Thursday, April 3, 2014

Looking back (…from Afar)

Expa offered an open invitation to be involved with a making of a game. Having only just moved to Jyväskylä, I decided to grab the chance and see where it would take me. It has been a lot of fun and given a real hands-­on experience of what making games is all about. How a simple game idea evolves into a polished game product has proven to be quite a journey! In addition, making new friends has been an unavoidable side-­effect of this game project.

It has been an honor to be surrounded by such a creative, devoted and skillful group of people. Producing code, graphics and sound ­effects hasn't been a problem within the group, everyone have had the chance to contribute on the level they feel comfortable and what they have wanted to learn. There has been a lot of room for different ideas and I think we captured quite early on the basic feeling that the game would have. The game project was very cleverly conducted so that different sub­-teams would concentrate on certain tasks while others worked on some other aspect. During the project there has been a story-­team, a concept & reference team, a mock-­up & layout team, mechanics team and game flow team, to name but a few.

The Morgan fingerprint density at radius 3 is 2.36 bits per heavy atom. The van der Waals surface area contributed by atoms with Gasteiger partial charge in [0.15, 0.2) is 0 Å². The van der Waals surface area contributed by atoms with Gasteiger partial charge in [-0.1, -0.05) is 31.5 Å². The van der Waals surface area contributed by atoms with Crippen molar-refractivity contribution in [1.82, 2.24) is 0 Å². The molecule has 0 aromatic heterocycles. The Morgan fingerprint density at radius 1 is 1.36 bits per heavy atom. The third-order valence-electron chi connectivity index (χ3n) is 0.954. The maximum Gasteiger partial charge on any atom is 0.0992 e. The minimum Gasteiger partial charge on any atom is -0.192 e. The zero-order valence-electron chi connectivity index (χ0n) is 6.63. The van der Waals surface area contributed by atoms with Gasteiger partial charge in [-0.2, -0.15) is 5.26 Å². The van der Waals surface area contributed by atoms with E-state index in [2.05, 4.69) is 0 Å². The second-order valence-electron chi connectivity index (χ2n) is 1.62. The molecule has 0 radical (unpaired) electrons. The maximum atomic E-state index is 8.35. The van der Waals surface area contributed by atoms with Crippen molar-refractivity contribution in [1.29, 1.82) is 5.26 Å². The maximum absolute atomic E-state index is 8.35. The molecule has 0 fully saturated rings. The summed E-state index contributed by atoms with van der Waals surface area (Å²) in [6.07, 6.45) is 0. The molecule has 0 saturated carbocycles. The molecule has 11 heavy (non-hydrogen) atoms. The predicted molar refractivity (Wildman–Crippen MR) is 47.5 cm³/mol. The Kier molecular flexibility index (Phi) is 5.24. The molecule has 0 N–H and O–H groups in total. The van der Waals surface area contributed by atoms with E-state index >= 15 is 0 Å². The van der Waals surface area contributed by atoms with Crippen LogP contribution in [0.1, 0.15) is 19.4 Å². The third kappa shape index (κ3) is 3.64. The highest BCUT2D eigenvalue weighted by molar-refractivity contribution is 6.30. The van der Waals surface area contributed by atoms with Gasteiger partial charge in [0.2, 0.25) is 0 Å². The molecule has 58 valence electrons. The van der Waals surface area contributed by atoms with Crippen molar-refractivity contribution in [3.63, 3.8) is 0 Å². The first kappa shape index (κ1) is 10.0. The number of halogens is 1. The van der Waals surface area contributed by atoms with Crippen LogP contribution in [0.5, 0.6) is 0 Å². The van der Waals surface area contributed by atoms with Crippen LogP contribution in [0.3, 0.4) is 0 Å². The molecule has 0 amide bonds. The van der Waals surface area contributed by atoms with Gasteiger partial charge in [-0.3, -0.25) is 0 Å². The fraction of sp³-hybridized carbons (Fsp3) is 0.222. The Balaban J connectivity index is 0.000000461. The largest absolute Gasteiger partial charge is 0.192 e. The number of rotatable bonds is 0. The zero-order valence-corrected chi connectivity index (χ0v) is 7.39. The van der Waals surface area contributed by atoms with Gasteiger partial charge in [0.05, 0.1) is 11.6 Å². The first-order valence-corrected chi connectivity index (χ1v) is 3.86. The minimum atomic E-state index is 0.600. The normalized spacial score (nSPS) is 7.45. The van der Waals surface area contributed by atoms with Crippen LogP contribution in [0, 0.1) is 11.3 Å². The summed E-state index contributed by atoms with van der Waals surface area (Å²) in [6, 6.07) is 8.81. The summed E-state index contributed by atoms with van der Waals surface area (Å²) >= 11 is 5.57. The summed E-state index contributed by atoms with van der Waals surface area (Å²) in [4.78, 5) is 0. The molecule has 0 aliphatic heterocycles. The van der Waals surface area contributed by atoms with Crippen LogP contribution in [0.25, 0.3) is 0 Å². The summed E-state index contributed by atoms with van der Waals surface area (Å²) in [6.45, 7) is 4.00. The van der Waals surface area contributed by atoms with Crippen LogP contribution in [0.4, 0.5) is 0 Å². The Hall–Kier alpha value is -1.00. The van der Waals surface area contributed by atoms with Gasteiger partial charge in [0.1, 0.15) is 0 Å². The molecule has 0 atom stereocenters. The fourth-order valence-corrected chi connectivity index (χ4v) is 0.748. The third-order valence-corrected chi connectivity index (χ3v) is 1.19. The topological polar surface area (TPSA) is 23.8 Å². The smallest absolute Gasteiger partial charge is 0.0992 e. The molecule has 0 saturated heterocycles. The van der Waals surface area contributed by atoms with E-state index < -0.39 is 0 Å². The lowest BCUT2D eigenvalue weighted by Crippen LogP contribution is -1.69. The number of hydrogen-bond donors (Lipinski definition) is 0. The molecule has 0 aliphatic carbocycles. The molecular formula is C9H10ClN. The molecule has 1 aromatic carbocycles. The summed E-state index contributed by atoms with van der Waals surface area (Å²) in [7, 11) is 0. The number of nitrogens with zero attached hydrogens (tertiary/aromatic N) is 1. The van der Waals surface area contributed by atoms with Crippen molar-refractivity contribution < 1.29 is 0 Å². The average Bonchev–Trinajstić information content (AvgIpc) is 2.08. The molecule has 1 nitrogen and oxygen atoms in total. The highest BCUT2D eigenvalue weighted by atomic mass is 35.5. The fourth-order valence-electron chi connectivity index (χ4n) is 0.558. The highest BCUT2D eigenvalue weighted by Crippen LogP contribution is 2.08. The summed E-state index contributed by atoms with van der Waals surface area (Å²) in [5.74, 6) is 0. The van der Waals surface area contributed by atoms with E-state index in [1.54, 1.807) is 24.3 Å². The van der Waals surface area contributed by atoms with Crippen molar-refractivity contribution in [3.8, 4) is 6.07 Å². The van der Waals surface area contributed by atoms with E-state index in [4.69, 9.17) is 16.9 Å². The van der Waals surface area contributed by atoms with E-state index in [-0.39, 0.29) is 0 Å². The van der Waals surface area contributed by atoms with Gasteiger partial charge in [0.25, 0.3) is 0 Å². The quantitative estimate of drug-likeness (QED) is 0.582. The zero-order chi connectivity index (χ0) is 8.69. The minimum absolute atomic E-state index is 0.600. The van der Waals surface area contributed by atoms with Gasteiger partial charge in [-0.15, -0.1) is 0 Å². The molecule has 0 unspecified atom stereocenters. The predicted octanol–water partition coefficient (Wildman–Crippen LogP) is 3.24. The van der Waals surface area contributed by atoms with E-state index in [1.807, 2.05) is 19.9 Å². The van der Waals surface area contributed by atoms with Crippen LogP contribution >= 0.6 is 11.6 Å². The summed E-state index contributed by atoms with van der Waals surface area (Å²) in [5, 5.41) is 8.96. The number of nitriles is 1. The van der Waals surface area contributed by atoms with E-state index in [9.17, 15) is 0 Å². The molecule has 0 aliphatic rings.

Time devoted to this project can be seen as an investment to the future: the more one has worked with Back From Afar, the more one has learned about making games. Actually, Expa could be the purest form of learning organization. Now looking back, for me it would have been beneficial to also work with the code and sound ­effects, but making graphics was sufficient for the time I had available for this project. It has been a strength for this development project that it can be seen as a hobby and therefore the stress levels and devotion to it have been freely adjustable for every individual. Of course there has been a good amount of
pressure to get the work done, but I haven't felt it overwhelming, while tasks have mostly been selected by ourselves.

Ice stage layout with arrows indicating wind directions
From a graphics point of view, the most frustrating thing is to see how much work doesn't make it to the final game. But this was emphasized from the beginning so it did not come as a surprise and what I have noticed from the project, the same can happen to code, sound­ effects and music as well. Not to mention the amount of work put into gathering reference pictures, making mock-­ups, designing layouts and all that kind of work that has to be done before starting with the actual game. The Ice stage of Back From Afar has grown my favorite, while from the beginning of designing the layout to many of the final graphics I have been most involved with the white and snowy scene.

I hope many will enjoy playing Back From Afar and recommend all their friends to try it as well.

Saija Koivula

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